Survey points to poor farmer understanding of spray drift

Only one in four farmers understands LERAP star ratings, according to a survey carried by The Arable Group, and just one in seven could answer all seven questions about spray drift and application correctly.

The results suggest spray operators still have more to learn about what causes spray drift, and how to control it.

“What surprised us was how few people understood LERAP star ratings – operators should know that a three-star-rated nozzle results in 75% or more reduction in spray drift compared with a reference 03-110 flat-fan nozzle at 3.0 bar and 0.5m boom height,” says Paul Miller, head of TAG’s spray applications unit, which devised the test.

“It was also worrying that less than half knew that boom height was such an important factor influencing spray drift. With the trend towards higher forward speeds and wider booms, it is becoming very difficult to keep a boom at half a metre above the crop and people need to be aware of the consequences of this.”

On the positive side, three-quarters correctly identified the best nozzles for blackgrass control. “It seems farmers are putting efficacy before drift, which is understandable,” says TAG’s Clare Butler Ellis. “I think we still have some work to do to convince farmers we can achieve both good efficacy and control drift. For example, the best option for control of large broadleaved weeds where drift is an issue has to be an air-induction nozzle, but nearly half of farmers thought otherwise.”

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Need a reminder about spray drift and application? Our Farmers Weekly academies are a useful learning and revision tool, complete with a test-yourself section and BASIS/NRoSO points for successfully answering all the multi-choice questions.


1. ‘Spray quality’ (eg fine, medium, coarse) of a nozzle operating at a defined pressure describes which of the following?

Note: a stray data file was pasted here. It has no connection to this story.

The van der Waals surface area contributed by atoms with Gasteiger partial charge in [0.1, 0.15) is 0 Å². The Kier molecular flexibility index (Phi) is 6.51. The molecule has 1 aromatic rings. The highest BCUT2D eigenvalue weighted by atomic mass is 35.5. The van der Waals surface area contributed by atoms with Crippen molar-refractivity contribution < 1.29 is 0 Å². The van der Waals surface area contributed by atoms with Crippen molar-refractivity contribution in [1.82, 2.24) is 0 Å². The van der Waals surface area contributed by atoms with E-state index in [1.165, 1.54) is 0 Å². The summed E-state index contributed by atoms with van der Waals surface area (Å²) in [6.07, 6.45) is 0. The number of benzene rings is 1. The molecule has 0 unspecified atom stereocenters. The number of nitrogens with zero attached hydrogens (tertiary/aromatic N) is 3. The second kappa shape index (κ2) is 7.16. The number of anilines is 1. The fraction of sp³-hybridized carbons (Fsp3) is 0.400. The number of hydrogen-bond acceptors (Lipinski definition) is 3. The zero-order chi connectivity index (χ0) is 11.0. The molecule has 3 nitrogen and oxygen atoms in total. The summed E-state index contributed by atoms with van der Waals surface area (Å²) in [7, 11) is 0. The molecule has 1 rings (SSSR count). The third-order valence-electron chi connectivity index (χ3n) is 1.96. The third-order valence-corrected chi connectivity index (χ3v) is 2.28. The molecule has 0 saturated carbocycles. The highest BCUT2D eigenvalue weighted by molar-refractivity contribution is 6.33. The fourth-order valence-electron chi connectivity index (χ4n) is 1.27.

a) the flow rate through the nozzle

b) the uniformity of the distribution pattern

c) the droplet size distribution

d) the risk of spray drift

e) the speed of droplets leaving the nozzle

2. For a boom sprayer operating over arable crops, which of the following factors is most important when seeking to minimise the risk of drift?

a) forward speed

b) type of crop

c) wind speed

d) operating pressure

e) boom height

3. Nozzles that have achieved a “LERAP low drift star rating” will give drift reductions when compared with the reference “03” 110 flat fan at a pressure of 3.0 bar and height of 0.5m. Which of the following reductions relates to a three-star rating?

a) ≥ 75%

b) 10-50%

c) ≥ 90%

d) 50-75%

e) ≥ 66%

4. Which of the following nozzle types will give the lowest level of drift when mounted on a conventional boom sprayer?

a) hollow cone

b) air-induction flat fan

c) conventional flat fan

d) pre-orifice flat fan

e) an extended range/variable pressure flat fan nozzle

5. For treating blackgrass in the autumn at 100 litres/ha, the largest amount of chemical and best efficacy is likely to be achieved with:

a) conventional nozzles giving a fine spray quality

b) conventional nozzles giving a coarse spray quality

c) air-induction nozzles

d) a pre-orifice flat fan nozzle

e) an extended range/variable pressure nozzles

6. Formulations are known to influence spray formation and drift. Which of the following tank mixes are most likely give the greatest risk of drift?

a) a pre-emergent treatment for grass weed control in cereals

b) a mixture of two fungicide products applied as a T2 spray for winter wheat

c) a fast-acting formulation of glyphosate applied to set aside

d) a tank mix of grass weed herbicides for autumn application in cereals

e) a T3 application to winter wheat

7. Which option would be most suited for applying a selective broad leaf herbicide to relatively large weeds in an area where good control of the drift risk is also required?

a) an air-induction nozzle at 100 litres/ha

b) a conventional nozzle giving a medium quality spray and operating at 100 litres/ha

c) a hollow cone nozzle giving a medium quality spray and operating at 100 litres/ha

d) a pre-orifice nozzle at 100 litres/ha

e) a conventional nozzle giving a medium quality spray and operating at 200 litres/ha

Answers: 1c 2e 3a 4b 5e (or a) 6c 7a

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